AN INTERVIEW WITH BASS-PLAYING LEGEND AND EX-JOY DIVISION/NEW ORDER MEMBER PETER HOOK
Does Peter Hook really require an introduction I wondered when starting to write this piece, probably not I concluded. To play with not one but two seminal bands in Joy Division and New Order would have been more than exemplary for any musician. The fact that Hooky has followed that up with several other various careers and achieved success in those truly does set him apart. Achieving success a s a producer, club owner and author, amongst other things shows that he is a man that truly seems to have a Midas touch for whatever he turns his hand to. Recently he has released four live releases in which he along with his own band The Light pay homage to those two legendary bands that he was a part of-Joy Division and New Order. Promoting those and also the release of his fourth book “Substance Inside New Order”, released last year, Peter made a single promotional trip to his home town of Manchester where Spill Magazine was lucky enough to be given the sole media interview at the event. Due to a large crowd the signing event itself ran longer than scheduled, but I managed to have a brief chat with Peter afterwards.
I opened by asking him how he personally viewed his musical legacy as a contributor to two iconic bands which would have been far beyond the dreams of many musicians. His response was a peculiar one, ”Actually its four, five if you include Peter Hook and the Light.” He elaborated that the label was an odd one as he had not set out to be iconic. He had just been doing something that he had believed in, and had just hoped that somewhere along the line a certain amount of people were going to agree with him. Whether it was due to luck, skill or talent you only find that out afterwards. Peter stated that when he was in Joy Division and when they wrote “Unknown Pleasures” they were not sitting there thinking that they were iconic rather they were actually struggling to survive. Regarding his following band New Order, Peter felt that they had actually played a significant part in actually shaping modern music. He added and admitted quite openly that “We didn’t have a fuckin’ clue when we were doing it and didn’t care” They were just getting on with it,struggling to survive and then thirty years later they are classed as iconic. He felt that it was weird because the Joy Division part of his own musical history is tempered by the death of their singer Ian Curtis so that it never really feels…Peter added that even today there is always a lot of personal guilt attached to it even though they have now played all around the world as Peter Hook and the Light, in places where Joy Division didn’t even dream of going to and they receive a fantastic reception. Even with that success he still thinks what if “Ian had lived and carried on then…we would have been as big as New Order(chuckles)…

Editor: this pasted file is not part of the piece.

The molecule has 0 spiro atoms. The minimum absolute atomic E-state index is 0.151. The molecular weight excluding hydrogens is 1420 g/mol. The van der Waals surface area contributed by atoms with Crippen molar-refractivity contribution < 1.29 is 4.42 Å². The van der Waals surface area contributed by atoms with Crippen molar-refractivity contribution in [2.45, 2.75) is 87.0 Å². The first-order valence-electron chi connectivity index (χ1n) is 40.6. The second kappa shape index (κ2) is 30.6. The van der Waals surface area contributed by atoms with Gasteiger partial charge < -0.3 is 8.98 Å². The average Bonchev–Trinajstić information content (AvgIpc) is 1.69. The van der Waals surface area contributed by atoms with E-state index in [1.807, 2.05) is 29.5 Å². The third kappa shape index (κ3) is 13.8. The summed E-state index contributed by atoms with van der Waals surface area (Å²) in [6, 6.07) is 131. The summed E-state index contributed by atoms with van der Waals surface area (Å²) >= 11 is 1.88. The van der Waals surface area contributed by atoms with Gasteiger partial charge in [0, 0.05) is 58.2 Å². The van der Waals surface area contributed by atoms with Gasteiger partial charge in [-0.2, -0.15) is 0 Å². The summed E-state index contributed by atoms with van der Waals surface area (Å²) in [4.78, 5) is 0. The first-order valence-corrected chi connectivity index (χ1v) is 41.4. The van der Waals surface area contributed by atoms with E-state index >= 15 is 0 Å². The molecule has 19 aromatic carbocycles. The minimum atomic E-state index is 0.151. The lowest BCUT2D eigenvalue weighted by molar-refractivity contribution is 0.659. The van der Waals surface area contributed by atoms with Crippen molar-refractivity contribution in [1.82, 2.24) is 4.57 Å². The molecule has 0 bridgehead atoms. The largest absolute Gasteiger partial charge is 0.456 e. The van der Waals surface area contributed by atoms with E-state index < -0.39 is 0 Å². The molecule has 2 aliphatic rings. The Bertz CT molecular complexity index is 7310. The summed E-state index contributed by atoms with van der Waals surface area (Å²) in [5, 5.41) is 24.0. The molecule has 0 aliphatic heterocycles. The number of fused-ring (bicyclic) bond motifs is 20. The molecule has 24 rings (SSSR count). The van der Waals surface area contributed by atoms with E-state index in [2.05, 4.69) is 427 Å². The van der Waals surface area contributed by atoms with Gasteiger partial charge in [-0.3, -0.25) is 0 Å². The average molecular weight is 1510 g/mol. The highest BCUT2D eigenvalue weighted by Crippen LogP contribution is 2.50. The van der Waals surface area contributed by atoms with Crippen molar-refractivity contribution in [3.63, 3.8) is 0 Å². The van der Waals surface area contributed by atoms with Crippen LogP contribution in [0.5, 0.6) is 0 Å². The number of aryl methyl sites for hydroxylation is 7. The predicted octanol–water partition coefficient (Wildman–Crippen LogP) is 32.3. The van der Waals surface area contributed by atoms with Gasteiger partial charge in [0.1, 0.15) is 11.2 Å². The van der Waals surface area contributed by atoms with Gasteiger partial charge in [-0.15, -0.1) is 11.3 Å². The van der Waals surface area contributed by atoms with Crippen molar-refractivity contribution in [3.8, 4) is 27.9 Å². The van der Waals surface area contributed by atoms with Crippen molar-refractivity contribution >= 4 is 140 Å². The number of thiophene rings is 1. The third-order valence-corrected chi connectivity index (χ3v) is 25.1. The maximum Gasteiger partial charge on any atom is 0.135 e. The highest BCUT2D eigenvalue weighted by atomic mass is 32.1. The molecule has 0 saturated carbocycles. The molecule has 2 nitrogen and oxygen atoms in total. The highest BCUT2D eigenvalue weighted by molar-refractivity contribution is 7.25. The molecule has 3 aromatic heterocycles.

Returning to the four current live albums just released that Peter had come to Manchester to promote, I asked how they decided to record those. I wondered if all dates on those tours had been recorded or had the band selected individual cities based on their previous experiences of playing those. Peter stated that a couple were recorded properly and that a couple had been recorded by the bands keyboard player who used to record nearly every gig. They only had to listen to a couple of those. Peter had never thought of doing it himself and gave credit to Steve Beattie from Plastic Head who had come to see them live as he was trying to sign Joy Divisions merch. He suggested the release of a live album and offered to release it. Peter stated that its been a wonderful experience to do and that audiences have received it extremely well. Sales have been great and that he himself was extremely surprised by the response that it had generated. All four had been released at once because the band had been recording just for fun and they had ended up with two twenty four track recordings that they had not even considered using. Peter stated that they were in a “funny” position as New Order were still existing,with an ongoing legal battle and animosity amongst the former band members and himself. That was the reason that Hooky stated why he didn’t feel like celebrating it. To Steve from the label who had seen the band live it alternatively appeared to be the most obvious thing in the world. Out of the four live releases, two were from Dublin shows..I wondered why that had been the case. Apparently that part of Ireland had always proved to be strong supporters. Dublin had actually proved to be one of the few cities that band had actually played every tour. He always had a personal affinity, as Dublin was where he had recorded New Orders third album Lowlife at Windmill Lane Studios.